What's a domain name and why do I need one?
Just like your home address, a domain name is a destination, but on the web.
It helps your company build trust with clients and keeps your company brand running through out your your website and email addresses, making you look more professional.
Back to basics
Before we go further, let’s get back to basics…. a domain name consists of two parts:
SLD (second level domain)
The SLD can be anything you want it to be, as long as it’s not already registered by someone else already.
Every domain name is just like a fingerprint – completely unique, so selecting the right domain can be crucial to your site and brands success.
Most companies go for their company name eg. Tesco – tesco.com, whilst others go for something a bit quirkier eg. B&Q – diy.com
TLD (top level domain)
The TLD is the last segment of the domain and is used to identify the objective of the company or organisation it’s registered to. eg.
.com – Commercial businesses
.org – Organisations (often non-profit)
.edu – Educational facilities like universities or schools
You can also have country-code TLD’s
.co.uk – Company of the United Kingdom
WHAT DOES A DOMAIN NAME DO?
A domain name is ultimately used for finding and identifying devices on the Internet.
The internet uses IP addresses (a bit like your postal address) to find their way to the right location. They are formed by a series of numbers, but because most of us humans find long strings of numbers difficult to remember, domain names were developed and used instead.
Hosting companies look after domain names, but you still own it and can move it from one provider to the other as and when you wish.
A WEBSITE AND A DOMAIN NAME, WHATS THE DIFFERENCE?
As we talked bout earlier, a domain name is like a postal address.
A website is a collection of images, and pages that are uploaded onto your domain. When people type your domain into an internet browser they are directed to these files which are then displayed as your website.
WHERE DO EMAIL ADDRESSES COME INTO THIS?
To complete the package, you can also use your domain name to bring your email addresses into your company brand.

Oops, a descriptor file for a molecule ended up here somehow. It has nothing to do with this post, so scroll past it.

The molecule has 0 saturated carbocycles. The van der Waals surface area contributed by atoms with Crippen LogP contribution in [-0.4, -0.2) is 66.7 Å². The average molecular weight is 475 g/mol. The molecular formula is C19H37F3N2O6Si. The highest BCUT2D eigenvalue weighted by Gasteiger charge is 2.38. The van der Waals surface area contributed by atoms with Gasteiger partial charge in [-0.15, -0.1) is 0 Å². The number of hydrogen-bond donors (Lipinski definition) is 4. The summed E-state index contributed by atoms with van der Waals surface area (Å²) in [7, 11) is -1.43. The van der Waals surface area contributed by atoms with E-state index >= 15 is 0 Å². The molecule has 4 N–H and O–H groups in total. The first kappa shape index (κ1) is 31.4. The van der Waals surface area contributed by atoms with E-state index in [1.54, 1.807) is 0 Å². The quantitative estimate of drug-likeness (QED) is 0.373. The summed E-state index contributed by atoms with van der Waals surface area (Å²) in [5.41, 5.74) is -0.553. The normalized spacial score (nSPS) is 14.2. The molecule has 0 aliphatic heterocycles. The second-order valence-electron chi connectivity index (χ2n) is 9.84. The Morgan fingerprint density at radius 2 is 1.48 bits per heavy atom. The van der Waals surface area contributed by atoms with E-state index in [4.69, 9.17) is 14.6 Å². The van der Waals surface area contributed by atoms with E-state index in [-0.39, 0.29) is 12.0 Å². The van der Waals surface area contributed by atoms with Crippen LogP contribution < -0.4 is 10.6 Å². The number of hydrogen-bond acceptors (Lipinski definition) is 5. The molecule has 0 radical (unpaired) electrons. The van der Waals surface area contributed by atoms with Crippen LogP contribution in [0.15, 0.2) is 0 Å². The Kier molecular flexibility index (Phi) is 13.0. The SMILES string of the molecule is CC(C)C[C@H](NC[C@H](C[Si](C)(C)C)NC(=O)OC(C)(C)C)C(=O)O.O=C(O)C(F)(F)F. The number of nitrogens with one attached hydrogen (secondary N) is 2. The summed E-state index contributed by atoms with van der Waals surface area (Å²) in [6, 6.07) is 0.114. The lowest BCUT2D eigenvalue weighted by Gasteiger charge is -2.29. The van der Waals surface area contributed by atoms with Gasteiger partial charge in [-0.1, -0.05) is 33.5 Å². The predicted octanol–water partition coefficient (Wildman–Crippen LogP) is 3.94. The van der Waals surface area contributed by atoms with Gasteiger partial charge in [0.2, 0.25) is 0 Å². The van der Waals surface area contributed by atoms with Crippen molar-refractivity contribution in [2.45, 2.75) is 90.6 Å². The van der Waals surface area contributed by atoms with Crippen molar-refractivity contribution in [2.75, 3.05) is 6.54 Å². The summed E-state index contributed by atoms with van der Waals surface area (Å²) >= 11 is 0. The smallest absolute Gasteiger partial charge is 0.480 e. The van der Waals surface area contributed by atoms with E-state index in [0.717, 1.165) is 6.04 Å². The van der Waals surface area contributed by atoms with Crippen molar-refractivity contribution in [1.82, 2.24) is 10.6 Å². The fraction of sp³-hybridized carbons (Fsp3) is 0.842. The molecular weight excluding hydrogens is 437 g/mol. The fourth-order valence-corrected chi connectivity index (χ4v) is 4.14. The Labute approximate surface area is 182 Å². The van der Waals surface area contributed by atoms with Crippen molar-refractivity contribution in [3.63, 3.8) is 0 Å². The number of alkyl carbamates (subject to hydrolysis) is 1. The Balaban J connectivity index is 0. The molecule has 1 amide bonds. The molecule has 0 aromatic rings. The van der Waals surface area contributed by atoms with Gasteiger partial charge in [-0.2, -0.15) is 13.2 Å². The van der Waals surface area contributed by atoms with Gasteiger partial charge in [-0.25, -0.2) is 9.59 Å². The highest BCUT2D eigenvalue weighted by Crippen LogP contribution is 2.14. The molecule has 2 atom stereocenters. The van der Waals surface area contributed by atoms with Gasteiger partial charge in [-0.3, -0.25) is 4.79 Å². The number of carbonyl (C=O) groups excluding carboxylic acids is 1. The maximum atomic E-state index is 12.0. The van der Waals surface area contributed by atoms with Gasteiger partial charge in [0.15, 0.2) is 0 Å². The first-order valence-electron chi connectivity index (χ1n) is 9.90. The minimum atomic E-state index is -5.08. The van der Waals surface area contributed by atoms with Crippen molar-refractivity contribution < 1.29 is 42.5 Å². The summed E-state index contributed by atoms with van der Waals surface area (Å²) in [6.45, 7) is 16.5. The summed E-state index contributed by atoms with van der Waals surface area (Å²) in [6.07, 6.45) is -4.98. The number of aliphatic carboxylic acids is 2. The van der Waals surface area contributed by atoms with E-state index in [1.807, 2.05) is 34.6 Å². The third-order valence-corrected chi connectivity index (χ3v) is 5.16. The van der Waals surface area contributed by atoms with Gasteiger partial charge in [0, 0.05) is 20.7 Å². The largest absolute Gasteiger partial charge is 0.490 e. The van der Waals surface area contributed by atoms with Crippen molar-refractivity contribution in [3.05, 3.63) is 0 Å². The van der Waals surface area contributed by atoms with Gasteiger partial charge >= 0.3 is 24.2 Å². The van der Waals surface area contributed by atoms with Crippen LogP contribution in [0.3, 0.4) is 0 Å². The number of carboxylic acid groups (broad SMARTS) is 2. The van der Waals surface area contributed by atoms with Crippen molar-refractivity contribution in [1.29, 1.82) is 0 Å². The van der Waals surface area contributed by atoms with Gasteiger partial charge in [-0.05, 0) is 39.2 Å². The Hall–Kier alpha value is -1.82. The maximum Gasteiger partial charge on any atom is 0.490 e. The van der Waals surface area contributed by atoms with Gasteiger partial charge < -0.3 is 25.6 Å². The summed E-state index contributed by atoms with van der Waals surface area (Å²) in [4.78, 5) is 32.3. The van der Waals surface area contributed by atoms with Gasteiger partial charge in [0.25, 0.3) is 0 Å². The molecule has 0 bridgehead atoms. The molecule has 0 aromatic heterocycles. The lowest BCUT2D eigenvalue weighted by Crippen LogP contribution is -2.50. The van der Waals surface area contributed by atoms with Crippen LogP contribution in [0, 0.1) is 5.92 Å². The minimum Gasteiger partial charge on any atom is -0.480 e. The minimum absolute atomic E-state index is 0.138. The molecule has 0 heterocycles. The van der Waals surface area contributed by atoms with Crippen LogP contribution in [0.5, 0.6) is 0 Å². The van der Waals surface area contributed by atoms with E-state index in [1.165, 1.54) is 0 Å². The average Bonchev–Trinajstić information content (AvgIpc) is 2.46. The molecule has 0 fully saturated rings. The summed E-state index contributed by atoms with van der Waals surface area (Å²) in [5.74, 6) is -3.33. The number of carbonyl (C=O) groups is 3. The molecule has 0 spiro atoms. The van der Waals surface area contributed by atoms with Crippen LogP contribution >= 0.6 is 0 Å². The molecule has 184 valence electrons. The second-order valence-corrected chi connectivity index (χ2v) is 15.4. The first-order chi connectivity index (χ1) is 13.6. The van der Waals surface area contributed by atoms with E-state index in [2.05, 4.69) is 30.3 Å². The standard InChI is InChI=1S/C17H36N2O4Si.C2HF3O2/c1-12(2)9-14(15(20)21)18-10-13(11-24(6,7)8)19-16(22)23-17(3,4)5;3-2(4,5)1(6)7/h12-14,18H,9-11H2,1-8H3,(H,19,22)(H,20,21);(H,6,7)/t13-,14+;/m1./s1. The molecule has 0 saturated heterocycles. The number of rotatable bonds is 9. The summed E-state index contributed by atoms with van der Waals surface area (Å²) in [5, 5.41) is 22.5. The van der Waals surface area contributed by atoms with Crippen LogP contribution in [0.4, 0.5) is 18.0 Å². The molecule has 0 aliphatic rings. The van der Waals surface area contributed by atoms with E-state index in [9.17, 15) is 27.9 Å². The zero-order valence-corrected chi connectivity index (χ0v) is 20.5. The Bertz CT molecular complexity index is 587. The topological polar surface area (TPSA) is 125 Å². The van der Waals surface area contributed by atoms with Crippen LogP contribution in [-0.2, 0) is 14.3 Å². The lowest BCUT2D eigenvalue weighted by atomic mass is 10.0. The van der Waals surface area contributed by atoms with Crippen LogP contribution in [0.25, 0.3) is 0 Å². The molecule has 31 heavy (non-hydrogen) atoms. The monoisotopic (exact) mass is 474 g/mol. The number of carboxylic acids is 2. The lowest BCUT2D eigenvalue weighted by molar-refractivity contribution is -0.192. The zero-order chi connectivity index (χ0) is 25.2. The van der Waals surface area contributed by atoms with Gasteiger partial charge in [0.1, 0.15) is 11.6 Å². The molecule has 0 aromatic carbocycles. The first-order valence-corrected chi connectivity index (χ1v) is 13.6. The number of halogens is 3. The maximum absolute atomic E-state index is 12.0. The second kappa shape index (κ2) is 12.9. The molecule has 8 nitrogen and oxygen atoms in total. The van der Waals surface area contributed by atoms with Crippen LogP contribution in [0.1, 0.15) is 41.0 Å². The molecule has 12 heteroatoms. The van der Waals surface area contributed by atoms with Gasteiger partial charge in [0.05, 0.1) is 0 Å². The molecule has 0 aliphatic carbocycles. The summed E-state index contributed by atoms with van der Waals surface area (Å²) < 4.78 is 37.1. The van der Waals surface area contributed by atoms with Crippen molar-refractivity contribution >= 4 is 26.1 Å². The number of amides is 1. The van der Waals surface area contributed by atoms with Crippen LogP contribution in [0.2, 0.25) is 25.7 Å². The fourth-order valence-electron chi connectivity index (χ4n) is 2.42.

Any email address you want can be associated with your domain and would just appear before the @ symbol.
Here’s a little example:
Imagine a lady called Izzy, she creates hand illustrated celebration cards and and has a company called Izzys Illustrations.
When she first set up the company she registered the domain name – izzysillustrations.co.uk.
Things have taken off and she now has a virtual PA to help her with general enquiries so wants to set up different email addresses for her to access but still using the Izzys Illustrations brand.
She decides to go for firstname.lastname@example.org which her virtual PA now manages whilst Izzy still has access to her own personal mailbox: email@example.com and get get on with what she loves doing – illustrating!
WHAT SHOULD I CONSIDER WHEN LOOKING FOR A DOMAIN?
SHORT & SWEET
Keep your domain as short as possible that way people are more likely to remember it and spell it right! If they can’t remember it they might not be able to find you.
AVOID NUMBERS AND HYPENS
Numerical numbers like ‘5’ can’t be used in domain names. By using the word ‘five’ instead can cause a whole heap of confusion for those that don’t realise! More confusion leads to less people being able to find you so if you can, avoid numbers.
Hyphens are often missed out when typing a web address – again, resulting in the people that want to find you, not being able to – not an ideal situation!
ALWAYS GO FOR A .COM OR .CO.UK (WHERE POSSIBLE!)
There are many domain name extensions available but the .com or .co.uk are your safest option. According to W3Techs.com 46.9% of the worlds websites use the .com extension, the stats can’t be wrong!
PROTECT YOUR BRAND
LOOK AT KEYWORDS
Look at keywords that define what you do. Lets go back to Izzy, she sits down with a cup of tea one Sunday afternoon and brainstorms a few ideas around the keywords she would use to describe her business and the cards that she creates and decides to register illustratedcards.co.uk as well.